To get into industry (any kind), you need a degree, as high as feasible. And if getting into industry is your only goal - go for degree. Try languages on the side and learn programming as part of degree (bonus points for extra work on the side, extra bonus points for C++ work). But degree is what will matter.

Starting with C++ *is* the worst idea. But somewhere along the path you'll very likely need to learn it. C++ will give you the ability to prove solid understanding of lower level details, and understanding of programming. It's the very reason why it's poor beginner's language.

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Starting with C++ *is* the worst idea. But somewhere along the path you'll very likely need to learn it. C++ will give you the ability to prove solid understanding of lower level details, and understanding of programming. It's the very reason why it's poor beginner's language.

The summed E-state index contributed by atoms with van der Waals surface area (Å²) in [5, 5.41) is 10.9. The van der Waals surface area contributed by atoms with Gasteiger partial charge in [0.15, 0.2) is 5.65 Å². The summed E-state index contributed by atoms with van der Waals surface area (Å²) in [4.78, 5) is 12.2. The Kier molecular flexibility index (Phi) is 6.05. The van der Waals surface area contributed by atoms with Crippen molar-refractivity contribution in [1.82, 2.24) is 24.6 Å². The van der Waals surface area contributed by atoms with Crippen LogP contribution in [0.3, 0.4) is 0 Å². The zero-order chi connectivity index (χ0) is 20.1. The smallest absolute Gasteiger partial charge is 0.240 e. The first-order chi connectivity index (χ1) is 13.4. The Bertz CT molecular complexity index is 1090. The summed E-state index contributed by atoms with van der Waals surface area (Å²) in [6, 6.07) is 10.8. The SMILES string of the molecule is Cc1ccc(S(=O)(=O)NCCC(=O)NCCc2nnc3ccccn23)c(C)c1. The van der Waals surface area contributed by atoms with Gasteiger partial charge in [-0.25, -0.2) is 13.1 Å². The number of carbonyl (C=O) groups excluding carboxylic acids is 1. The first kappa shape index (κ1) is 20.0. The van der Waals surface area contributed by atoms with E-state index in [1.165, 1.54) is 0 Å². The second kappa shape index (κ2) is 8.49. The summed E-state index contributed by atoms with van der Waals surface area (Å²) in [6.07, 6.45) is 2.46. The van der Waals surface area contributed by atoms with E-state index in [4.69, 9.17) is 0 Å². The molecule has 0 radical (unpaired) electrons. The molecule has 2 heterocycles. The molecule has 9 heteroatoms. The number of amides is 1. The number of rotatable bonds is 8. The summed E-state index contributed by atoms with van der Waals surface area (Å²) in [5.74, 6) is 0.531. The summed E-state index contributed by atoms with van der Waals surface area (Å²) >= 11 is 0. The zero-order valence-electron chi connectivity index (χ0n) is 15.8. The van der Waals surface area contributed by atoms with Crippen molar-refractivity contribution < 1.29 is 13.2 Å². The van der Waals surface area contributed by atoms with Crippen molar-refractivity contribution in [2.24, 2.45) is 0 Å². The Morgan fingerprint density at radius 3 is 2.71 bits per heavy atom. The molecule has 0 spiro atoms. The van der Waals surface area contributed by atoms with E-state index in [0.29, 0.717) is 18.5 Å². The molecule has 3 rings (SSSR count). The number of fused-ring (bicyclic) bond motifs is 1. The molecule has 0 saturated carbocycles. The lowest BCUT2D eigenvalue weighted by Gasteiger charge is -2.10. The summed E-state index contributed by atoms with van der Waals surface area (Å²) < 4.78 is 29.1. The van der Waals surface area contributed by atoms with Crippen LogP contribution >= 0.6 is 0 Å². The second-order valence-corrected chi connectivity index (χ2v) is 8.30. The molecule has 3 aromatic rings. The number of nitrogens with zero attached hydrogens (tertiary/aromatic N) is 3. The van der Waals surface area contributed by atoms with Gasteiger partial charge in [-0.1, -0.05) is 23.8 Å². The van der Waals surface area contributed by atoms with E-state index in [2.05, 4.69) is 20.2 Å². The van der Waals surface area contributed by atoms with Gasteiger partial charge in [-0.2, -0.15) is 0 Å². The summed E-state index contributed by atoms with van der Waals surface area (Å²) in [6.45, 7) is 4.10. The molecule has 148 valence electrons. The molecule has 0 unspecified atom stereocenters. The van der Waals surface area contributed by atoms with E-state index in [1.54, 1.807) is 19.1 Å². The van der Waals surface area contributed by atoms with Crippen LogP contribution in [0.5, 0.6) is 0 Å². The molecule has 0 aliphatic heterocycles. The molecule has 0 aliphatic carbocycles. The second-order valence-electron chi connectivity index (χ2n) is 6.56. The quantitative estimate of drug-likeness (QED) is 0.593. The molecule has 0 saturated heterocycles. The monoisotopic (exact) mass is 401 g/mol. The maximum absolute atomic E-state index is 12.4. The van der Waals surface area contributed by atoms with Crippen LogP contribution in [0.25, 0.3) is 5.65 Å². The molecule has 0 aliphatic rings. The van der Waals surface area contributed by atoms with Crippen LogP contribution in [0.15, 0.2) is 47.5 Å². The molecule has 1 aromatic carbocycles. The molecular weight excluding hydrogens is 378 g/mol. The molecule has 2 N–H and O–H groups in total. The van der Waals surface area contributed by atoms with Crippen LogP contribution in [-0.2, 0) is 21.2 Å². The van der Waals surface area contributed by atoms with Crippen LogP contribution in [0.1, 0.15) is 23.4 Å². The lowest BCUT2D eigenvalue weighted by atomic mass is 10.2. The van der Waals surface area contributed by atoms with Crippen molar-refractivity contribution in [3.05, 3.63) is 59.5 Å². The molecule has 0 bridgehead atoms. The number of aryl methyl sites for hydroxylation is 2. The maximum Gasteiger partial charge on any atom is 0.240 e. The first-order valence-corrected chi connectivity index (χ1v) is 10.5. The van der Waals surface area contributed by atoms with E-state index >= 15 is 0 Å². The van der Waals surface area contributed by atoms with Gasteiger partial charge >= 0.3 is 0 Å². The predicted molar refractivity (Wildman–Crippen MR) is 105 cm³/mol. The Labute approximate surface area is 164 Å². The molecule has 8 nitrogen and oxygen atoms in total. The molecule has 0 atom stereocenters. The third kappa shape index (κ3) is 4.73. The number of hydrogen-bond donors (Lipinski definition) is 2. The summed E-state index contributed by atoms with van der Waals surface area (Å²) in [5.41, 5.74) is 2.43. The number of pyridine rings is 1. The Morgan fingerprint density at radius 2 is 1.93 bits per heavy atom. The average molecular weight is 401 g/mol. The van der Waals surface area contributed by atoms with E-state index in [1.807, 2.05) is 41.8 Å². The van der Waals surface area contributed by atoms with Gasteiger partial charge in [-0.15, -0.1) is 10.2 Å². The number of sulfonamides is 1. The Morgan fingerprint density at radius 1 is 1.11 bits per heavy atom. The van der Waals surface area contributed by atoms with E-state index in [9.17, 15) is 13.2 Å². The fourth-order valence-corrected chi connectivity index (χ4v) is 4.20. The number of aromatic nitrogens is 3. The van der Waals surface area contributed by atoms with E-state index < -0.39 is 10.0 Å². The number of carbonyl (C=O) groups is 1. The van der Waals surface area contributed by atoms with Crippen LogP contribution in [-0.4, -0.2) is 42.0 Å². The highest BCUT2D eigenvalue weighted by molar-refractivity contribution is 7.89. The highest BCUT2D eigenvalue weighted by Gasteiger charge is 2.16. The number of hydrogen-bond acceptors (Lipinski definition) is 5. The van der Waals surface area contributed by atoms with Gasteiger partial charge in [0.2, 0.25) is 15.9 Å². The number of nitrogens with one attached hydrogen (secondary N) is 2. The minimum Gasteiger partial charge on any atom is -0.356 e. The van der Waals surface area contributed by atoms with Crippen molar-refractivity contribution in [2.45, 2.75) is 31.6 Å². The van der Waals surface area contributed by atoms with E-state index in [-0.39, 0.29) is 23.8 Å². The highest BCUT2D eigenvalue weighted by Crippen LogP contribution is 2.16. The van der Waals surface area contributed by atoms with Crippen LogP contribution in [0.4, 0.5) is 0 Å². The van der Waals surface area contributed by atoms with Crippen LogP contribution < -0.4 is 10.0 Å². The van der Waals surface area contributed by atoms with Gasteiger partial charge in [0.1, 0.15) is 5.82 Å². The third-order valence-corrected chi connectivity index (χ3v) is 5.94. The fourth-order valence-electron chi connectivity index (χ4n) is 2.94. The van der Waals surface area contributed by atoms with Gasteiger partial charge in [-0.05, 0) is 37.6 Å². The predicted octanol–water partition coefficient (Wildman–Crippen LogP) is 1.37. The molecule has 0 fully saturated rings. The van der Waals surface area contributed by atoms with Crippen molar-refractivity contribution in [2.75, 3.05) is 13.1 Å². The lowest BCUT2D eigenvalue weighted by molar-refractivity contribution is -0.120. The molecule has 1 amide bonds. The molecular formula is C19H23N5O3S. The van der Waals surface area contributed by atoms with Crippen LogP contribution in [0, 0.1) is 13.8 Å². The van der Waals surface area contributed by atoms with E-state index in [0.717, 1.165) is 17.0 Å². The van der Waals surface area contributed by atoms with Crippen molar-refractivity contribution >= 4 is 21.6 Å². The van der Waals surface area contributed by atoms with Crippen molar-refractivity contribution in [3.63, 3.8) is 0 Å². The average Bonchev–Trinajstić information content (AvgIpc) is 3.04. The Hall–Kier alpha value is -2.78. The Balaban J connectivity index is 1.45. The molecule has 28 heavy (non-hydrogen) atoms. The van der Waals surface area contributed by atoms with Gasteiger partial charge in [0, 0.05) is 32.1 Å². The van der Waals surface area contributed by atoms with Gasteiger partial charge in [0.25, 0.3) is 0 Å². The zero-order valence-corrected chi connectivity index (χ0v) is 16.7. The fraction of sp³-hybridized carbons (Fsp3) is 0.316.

I disagree with this. I started with C++. Well actually I taught myself Basic on a TRS 80 as a young kid but I didn't get too deep into that. C++ is hard but if you get the right books and make sure you understand what you are doing before you move on. I think learning visual basic is a waste of time. By learning VB you will pick up poor programming practices like not having to declare your variables and such. That's just my 2 cents.

Jack

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The problem with learning to program with C++ is that you have to worry about learning to program AND learning the various pieces of insanity which is the C++ language.